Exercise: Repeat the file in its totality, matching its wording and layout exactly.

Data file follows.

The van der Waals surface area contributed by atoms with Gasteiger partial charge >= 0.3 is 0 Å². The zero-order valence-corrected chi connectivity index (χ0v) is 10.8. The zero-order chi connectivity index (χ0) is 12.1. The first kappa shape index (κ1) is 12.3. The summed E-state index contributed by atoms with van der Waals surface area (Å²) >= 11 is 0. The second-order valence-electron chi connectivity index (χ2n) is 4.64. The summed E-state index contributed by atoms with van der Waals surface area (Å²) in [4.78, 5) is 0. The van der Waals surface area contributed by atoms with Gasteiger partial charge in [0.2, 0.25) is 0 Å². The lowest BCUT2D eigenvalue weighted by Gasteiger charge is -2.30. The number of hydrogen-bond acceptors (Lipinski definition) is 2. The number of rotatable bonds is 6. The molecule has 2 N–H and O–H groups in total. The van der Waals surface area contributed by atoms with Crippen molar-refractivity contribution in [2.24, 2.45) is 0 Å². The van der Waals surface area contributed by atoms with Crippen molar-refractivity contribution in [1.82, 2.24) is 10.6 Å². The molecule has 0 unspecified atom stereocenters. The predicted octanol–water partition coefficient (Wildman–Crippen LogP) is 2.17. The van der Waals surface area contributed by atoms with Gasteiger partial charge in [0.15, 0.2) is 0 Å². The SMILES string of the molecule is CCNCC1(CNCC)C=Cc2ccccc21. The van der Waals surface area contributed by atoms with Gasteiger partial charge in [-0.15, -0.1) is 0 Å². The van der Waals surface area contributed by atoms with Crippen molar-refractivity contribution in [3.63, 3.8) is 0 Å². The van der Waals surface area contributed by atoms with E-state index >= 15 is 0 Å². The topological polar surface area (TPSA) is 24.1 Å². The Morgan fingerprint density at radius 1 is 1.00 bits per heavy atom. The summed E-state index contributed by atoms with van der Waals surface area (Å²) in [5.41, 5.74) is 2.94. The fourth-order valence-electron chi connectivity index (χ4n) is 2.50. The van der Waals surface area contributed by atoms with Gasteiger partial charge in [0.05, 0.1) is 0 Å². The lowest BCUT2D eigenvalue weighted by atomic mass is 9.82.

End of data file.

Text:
The van der Waals surface area contributed by atoms with Gasteiger partial charge >= 0.3 is 0 Å². The zero-order valence-corrected chi connectivity index (χ0v) is 10.8. The zero-order chi connectivity index (χ0) is 12.1. The first kappa shape index (κ1) is 12.3. The summed E-state index contributed by atoms with van der Waals surface area (Å²) >= 11 is 0. The second-order valence-electron chi connectivity index (χ2n) is 4.64. The summed E-state index contributed by atoms with van der Waals surface area (Å²) in [4.78, 5) is 0. The van der Waals surface area contributed by atoms with Gasteiger partial charge in [0.2, 0.25) is 0 Å². The lowest BCUT2D eigenvalue weighted by Gasteiger charge is -2.30. The number of hydrogen-bond acceptors (Lipinski definition) is 2. The number of rotatable bonds is 6. The molecule has 2 N–H and O–H groups in total. The van der Waals surface area contributed by atoms with Crippen molar-refractivity contribution in [2.24, 2.45) is 0 Å². The van der Waals surface area contributed by atoms with Crippen molar-refractivity contribution in [1.82, 2.24) is 10.6 Å². The molecule has 0 unspecified atom stereocenters. The predicted octanol–water partition coefficient (Wildman–Crippen LogP) is 2.17. The van der Waals surface area contributed by atoms with Gasteiger partial charge in [0.15, 0.2) is 0 Å². The SMILES string of the molecule is CCNCC1(CNCC)C=Cc2ccccc21. The van der Waals surface area contributed by atoms with Gasteiger partial charge in [-0.15, -0.1) is 0 Å². The van der Waals surface area contributed by atoms with Crippen molar-refractivity contribution in [3.63, 3.8) is 0 Å². The van der Waals surface area contributed by atoms with E-state index >= 15 is 0 Å². The topological polar surface area (TPSA) is 24.1 Å². The Morgan fingerprint density at radius 1 is 1.00 bits per heavy atom. The summed E-state index contributed by atoms with van der Waals surface area (Å²) in [5.41, 5.74) is 2.94. The fourth-order valence-electron chi connectivity index (χ4n) is 2.50. The van der Waals surface area contributed by atoms with Gasteiger partial charge in [0.05, 0.1) is 0 Å². The lowest BCUT2D eigenvalue weighted by atomic mass is 9.82.